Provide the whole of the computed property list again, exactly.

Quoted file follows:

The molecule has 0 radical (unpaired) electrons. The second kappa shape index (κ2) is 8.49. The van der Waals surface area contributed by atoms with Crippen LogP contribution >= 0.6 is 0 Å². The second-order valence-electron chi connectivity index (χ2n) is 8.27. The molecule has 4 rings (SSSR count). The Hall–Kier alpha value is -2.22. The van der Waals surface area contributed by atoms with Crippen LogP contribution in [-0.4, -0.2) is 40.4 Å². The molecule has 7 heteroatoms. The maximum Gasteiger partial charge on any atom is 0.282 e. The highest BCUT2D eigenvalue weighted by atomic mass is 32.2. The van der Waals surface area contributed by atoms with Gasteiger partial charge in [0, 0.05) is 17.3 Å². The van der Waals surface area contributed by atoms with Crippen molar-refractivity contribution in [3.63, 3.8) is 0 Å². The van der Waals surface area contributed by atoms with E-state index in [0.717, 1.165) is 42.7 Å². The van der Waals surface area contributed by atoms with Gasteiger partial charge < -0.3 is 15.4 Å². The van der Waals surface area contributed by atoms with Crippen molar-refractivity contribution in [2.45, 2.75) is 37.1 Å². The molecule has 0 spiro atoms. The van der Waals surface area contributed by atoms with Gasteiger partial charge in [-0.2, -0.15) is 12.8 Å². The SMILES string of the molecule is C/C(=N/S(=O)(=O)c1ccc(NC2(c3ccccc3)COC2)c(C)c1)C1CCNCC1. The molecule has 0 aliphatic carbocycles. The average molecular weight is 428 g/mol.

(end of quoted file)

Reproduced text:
The molecule has 0 radical (unpaired) electrons. The second kappa shape index (κ2) is 8.49. The van der Waals surface area contributed by atoms with Crippen LogP contribution >= 0.6 is 0 Å². The second-order valence-electron chi connectivity index (χ2n) is 8.27. The molecule has 4 rings (SSSR count). The Hall–Kier alpha value is -2.22. The van der Waals surface area contributed by atoms with Crippen LogP contribution in [-0.4, -0.2) is 40.4 Å². The molecule has 7 heteroatoms. The maximum Gasteiger partial charge on any atom is 0.282 e. The highest BCUT2D eigenvalue weighted by atomic mass is 32.2. The van der Waals surface area contributed by atoms with Gasteiger partial charge in [0, 0.05) is 17.3 Å². The van der Waals surface area contributed by atoms with Crippen molar-refractivity contribution in [3.63, 3.8) is 0 Å². The van der Waals surface area contributed by atoms with E-state index in [0.717, 1.165) is 42.7 Å². The van der Waals surface area contributed by atoms with Gasteiger partial charge < -0.3 is 15.4 Å². The van der Waals surface area contributed by atoms with Crippen molar-refractivity contribution in [2.45, 2.75) is 37.1 Å². The molecule has 0 spiro atoms. The van der Waals surface area contributed by atoms with Gasteiger partial charge in [-0.2, -0.15) is 12.8 Å². The SMILES string of the molecule is C/C(=N/S(=O)(=O)c1ccc(NC2(c3ccccc3)COC2)c(C)c1)C1CCNCC1. The molecule has 0 aliphatic carbocycles. The average molecular weight is 428 g/mol.